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Industrial Law - Essay Example

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The concept of collective bargaining is a ticklish issue the world over in democratic nations. It is not unique to Britain alone. However, Britain can claim the credit for doing more than anyone else to bridge the communication gap between management and trade unions although she has not fully achieved the desired objective of instilling goodwill and trust on either side so that they operate pragmatically as equals…
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Industrial Law
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"Industrial Law"

Download file to see previous pages How can a nation with thousands of years of history out of which just a short while ago she ruled the waves draw lessons conclusively from a nation born out of Britain's own bosom only few centuries ago notwithstanding the bloody conception
Nonetheless, Britain has good reason to approach and compare her performances with her staunchest ally. Just as in the case of every other issue, on a subject like trade unionism there is nothing so fulfilling as a comparison with the best, even if the lessons learnt turn out to be infeasible. (James J. Brudney)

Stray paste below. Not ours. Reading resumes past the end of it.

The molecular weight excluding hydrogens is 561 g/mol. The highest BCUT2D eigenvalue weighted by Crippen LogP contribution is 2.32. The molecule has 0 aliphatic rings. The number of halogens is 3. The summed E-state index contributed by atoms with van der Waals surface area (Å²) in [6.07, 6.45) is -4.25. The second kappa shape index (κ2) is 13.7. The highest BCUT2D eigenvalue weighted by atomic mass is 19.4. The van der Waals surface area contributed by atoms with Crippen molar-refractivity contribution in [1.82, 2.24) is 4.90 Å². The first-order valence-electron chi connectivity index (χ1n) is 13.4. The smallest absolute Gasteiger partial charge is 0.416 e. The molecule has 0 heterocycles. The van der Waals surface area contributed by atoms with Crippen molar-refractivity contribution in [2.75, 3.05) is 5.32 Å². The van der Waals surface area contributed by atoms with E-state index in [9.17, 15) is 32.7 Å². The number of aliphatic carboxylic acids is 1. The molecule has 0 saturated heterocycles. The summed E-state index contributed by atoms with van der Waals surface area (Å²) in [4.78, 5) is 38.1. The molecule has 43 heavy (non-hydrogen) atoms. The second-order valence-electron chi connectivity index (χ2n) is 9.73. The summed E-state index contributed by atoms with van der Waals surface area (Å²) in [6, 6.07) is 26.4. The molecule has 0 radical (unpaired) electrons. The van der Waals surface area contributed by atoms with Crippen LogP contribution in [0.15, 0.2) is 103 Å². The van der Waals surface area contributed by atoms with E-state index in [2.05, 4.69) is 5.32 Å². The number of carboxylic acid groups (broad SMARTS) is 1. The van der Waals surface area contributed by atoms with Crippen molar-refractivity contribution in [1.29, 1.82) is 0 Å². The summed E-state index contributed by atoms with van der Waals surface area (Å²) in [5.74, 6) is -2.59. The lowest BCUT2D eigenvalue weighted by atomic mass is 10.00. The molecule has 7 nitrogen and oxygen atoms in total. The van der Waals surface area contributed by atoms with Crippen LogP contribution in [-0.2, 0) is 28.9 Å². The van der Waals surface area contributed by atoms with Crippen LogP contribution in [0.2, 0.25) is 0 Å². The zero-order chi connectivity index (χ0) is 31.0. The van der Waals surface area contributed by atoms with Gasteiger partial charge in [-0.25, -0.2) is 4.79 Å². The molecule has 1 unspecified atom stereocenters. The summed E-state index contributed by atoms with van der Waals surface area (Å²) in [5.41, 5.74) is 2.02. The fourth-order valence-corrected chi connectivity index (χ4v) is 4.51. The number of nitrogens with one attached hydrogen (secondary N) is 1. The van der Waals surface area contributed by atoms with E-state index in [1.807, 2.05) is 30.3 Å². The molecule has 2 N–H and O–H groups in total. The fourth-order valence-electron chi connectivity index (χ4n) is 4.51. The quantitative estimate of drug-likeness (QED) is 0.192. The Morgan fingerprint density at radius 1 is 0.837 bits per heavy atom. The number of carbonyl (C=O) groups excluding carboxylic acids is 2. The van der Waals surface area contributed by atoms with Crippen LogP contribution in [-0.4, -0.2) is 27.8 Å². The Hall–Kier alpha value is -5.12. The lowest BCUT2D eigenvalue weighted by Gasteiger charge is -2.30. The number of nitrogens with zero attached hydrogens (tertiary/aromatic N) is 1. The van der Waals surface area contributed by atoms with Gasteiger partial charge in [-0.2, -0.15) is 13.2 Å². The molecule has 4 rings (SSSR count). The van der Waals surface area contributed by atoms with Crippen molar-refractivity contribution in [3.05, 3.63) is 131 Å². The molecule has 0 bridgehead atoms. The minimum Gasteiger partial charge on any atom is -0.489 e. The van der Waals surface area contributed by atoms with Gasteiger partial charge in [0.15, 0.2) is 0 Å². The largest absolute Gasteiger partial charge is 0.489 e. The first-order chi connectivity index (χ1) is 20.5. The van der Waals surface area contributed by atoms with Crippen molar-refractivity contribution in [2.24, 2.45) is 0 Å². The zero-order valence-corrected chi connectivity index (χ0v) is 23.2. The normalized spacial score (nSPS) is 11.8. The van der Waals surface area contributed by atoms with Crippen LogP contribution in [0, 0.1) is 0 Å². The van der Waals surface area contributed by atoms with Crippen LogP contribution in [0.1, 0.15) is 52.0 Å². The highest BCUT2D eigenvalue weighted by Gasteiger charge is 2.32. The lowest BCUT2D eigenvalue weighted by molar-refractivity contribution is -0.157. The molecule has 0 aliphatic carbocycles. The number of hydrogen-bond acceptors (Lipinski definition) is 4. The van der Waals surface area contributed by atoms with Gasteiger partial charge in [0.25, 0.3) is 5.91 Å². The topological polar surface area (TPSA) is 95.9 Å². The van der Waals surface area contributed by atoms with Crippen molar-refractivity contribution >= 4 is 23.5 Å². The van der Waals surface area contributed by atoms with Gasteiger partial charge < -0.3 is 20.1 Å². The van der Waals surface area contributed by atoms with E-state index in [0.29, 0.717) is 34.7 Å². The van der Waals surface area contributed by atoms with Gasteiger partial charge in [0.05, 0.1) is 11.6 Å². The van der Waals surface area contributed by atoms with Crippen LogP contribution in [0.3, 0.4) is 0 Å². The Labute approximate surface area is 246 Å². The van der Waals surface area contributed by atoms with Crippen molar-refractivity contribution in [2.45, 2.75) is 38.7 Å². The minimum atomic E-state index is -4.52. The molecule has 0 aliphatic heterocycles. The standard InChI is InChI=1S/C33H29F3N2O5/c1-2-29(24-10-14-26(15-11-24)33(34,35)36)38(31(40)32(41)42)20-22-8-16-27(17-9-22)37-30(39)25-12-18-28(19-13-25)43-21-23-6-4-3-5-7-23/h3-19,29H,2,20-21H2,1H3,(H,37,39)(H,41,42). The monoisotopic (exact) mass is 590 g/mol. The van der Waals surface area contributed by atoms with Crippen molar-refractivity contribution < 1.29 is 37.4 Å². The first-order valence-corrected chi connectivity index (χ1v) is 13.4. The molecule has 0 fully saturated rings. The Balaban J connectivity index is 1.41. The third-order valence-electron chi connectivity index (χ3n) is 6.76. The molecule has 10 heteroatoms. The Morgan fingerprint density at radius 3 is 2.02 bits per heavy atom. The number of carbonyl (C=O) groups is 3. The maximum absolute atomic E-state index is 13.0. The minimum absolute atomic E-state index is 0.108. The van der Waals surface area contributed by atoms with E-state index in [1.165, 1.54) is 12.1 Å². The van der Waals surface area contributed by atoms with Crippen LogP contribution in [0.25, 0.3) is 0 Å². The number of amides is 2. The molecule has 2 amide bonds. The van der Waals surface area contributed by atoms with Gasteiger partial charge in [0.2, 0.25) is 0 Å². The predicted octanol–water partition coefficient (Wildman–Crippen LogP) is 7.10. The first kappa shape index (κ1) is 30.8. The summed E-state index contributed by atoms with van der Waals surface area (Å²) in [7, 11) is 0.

There is a strong universal feeling hitherto unexpressed, especially among business circles that the world could do without trade unions. It is felt that trade unionism, like the socialist form of governance, has been a failure. Britain's tryst with collective bargaining has been particularly phlegmatic and uneventful. It is difficult to prove with any amount of conviction that something good has come out of trade unions. On the contrary, the identity of trade union has been riddled with anti-social activities, strikes, lockouts, go-slow tactics, union rivalries and even mayhem and murders. It may be for these reasons that nobody is really keen to be in the forefront when it comes to formations of trade unions in new corporations.
Nonetheless, it must be granted that the presence of trade unions has had a transforming effect on society. Thanks to the principles of collective bargaining, there is more appreciation for the working class, better salaries and working conditions, better living standards, more purchasing power, and recognition and justice for the less privileged and the exploited.
Therefore, the two extreme opposites of good and evil have dogged the trade union movement for such a long, disenchanting time that it stigmatized anyone to bring it up until the time was ripe for issue-based confrontations. One cannot but regard with a sense of amusement and awe the manifestation of potentials and capabilities hidden in the portals of trade unions. Come elections and employer-employee agreements, there is a beeline of the unlikeliest visitors humming and buzzing about damp, lackadaisical enclaves of the trade unionists hangouts.
The role of trade unions in Europe
The activities of trade unions have witnessed sharp decline in Europe. The trade union density is worst hit in France where it is merely 10% now. It is slightly better elsewhere in the continent. The position is much better in Britain where it is 44%. This is proof that in spite of claims of deteriorating working conditions by trade unions, Britain has one of the best employment regulation policies in the world.
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